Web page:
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BookBrowse Reviews Unmarriageable by Soniah Kamal

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Unmarriageable

by Soniah Kamal

Unmarriageable by Soniah Kamal X
Unmarriageable by Soniah Kamal
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  • First Published:
    Jan 2019, 352 pages
    Paperback:
    Feb 2020, 368 pages

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Book Reviewed by:
Norah Piehl
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Soniah Kamal's Unmarriageable is a reimagining of a Jane Austen classic; a droll and perceptive comedy of manners set in modern-day Pakistan.

Soniah Kamal makes no secret of the fact that her novel Unmarriageable is a retelling of Jane Austen's classic Pride and Prejudice. In a particularly tongue-in-cheek opening scene, Kamal's protagonist - Alysba Binat - is leading her students at an English-language school in the small Pakistani town of Dilipabad through an exercise in which they rewrite Austen's famous opening line to reflect their own culture and experience. Ironically, Alys' lesson is sidetracked when one of her teenage students announces to the other girls in the class that she's just gotten engaged, a not-uncommon occurrence that is certain to derail this young woman's education. Alys, who loves teaching and, at the ripe old age of thirty is seen as a spinster by her students, has come to terms with the fact that she will likely never marry - she only wishes that the bright young women she teaches would finish their education before pursuing their own happy ending.

Though Alys is not in want of a husband for herself, her mother has certainly not given up on the prospect of finding good matches for all of her five daughters. The Binat family were once well regarded, and any of the Binat daughters - including Alys - would have been considered a catch. But family scandal, betrayal and disgrace have landed the Binats in the backwater of Dilipabad for nearly a decade, and Alys and her older sister Jena find themselves as career women (Jena less happily so), while Mari follows her Muslim faith with ever-increasing fervor, and aspiring cartoonist Qitty willfully ignores her mother's appeals to lose a few pounds. Only flirtatious youngest daughter Lady openly speaks of her own desire to make a good love match with an attractive and wealthy young man.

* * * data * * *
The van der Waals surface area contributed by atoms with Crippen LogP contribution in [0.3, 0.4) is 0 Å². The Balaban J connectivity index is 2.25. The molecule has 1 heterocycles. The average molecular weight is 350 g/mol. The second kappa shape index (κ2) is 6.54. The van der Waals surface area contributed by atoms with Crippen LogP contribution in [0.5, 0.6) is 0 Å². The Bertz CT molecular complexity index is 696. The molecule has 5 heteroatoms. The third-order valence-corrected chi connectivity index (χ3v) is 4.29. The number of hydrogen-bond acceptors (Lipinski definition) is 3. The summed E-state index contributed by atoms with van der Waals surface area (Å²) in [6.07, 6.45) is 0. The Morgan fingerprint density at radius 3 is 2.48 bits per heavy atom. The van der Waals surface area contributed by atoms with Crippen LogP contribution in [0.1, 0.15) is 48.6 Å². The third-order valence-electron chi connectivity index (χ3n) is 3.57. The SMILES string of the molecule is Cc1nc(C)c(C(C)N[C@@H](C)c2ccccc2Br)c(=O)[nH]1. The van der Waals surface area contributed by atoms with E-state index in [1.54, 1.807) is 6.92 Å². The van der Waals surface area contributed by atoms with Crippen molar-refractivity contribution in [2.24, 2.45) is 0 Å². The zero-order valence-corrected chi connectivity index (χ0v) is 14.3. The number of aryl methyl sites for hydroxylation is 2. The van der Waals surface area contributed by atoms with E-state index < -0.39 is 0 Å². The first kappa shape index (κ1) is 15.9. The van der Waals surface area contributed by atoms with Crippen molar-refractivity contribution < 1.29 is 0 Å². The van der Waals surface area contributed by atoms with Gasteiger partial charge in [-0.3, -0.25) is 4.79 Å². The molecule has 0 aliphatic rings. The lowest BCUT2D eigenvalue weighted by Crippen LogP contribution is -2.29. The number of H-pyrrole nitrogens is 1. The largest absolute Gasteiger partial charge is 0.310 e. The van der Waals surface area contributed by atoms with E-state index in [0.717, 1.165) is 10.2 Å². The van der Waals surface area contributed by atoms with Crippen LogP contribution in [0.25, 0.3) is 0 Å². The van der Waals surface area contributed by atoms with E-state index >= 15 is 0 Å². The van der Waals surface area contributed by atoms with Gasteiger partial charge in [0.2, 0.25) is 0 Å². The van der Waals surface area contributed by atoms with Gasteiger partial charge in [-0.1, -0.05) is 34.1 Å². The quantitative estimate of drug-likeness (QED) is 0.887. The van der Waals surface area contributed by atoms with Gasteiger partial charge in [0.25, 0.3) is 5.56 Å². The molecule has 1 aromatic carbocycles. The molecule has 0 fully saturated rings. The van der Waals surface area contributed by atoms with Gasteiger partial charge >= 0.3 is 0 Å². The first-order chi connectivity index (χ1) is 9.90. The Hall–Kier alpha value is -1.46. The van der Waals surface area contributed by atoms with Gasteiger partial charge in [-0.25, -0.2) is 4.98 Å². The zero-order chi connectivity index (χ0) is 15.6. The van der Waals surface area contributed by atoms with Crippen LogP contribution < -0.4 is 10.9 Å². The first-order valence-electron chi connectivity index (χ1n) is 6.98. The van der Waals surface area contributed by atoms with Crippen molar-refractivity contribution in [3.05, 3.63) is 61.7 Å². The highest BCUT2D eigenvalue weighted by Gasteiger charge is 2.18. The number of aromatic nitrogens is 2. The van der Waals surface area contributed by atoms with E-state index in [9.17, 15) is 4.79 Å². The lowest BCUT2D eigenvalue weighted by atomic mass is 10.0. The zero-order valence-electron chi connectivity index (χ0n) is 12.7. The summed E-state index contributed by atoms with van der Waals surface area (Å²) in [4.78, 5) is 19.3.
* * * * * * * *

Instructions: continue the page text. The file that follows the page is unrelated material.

But when the family receives a rather surprising invitation to what's sure to be the wedding of the year, Mrs. Binat is convinced that her daughters' fortunes are about to change. At the event, wealthy bachelor Fahad Bingla (known to all as Bungles) demonstrates immediate attraction to the beautiful Jena, much to the chagrin of his ostentatious sisters, Hammy and Sammy. But Alys is put off by Bungles' friend Valentine Darsee, who quite obviously finds the entire Binat clan embarrassing and beneath him.

If you're a fan of Jane Austen, you can clearly see what Kamal is doing here - particularly when it comes to characters' names; the parallels between her narrative and Austen's are striking (perhaps even occasionally groan-inducing). But Unmarriageable is far more than a connect-the-dots retelling of Pride and Prejudice with 2001 Pakistan standing in for Regency England and shalwar khameez substituted for corsets and petticoats. At times, Kamal ratchets up the satire even more than Austen would or could have dared - such as making Bungles the head of a feminine products fortune, or making Mrs. Binat's desperation both hilarious and heart-rending.

In between the moments of broad humor, Kamal offers many moments of real insight into a culture where class, reputation and marriageability continue to be paramount considerations well into the 21st century, even as she provides many examples of women, in particular, who are finding their own niches in which to change the conversation. Alys' aunt, for example, has transformed a talent for cake decorating into a profitable business. Alys herself is entirely believable as a woman fulfilled by her friends and career, not just by her eventual romance; and her attraction to Darsee is, in many ways, fueled by his prompting her to appreciate the women writers from her own country, not just those from England. Even the novel's title offers opportunities for playfulness and revelations, as readers eventually come to see that the unmarriageable character to whom the title refers might not be Alys after all. Unmarriageable will, perhaps, be most appreciated by those who already know and love Austen's original novel. But even those for whom Pride and Prejudice is unfamiliar (or a distant memory) will find plenty of humor, insight and romance in Kamal's South Asian­–inflected version.

Reviewed by Norah Piehl

This review was originally published in The BookBrowse Review in February 2019, and has been updated for the February 2020 edition. Click here to go to this issue.

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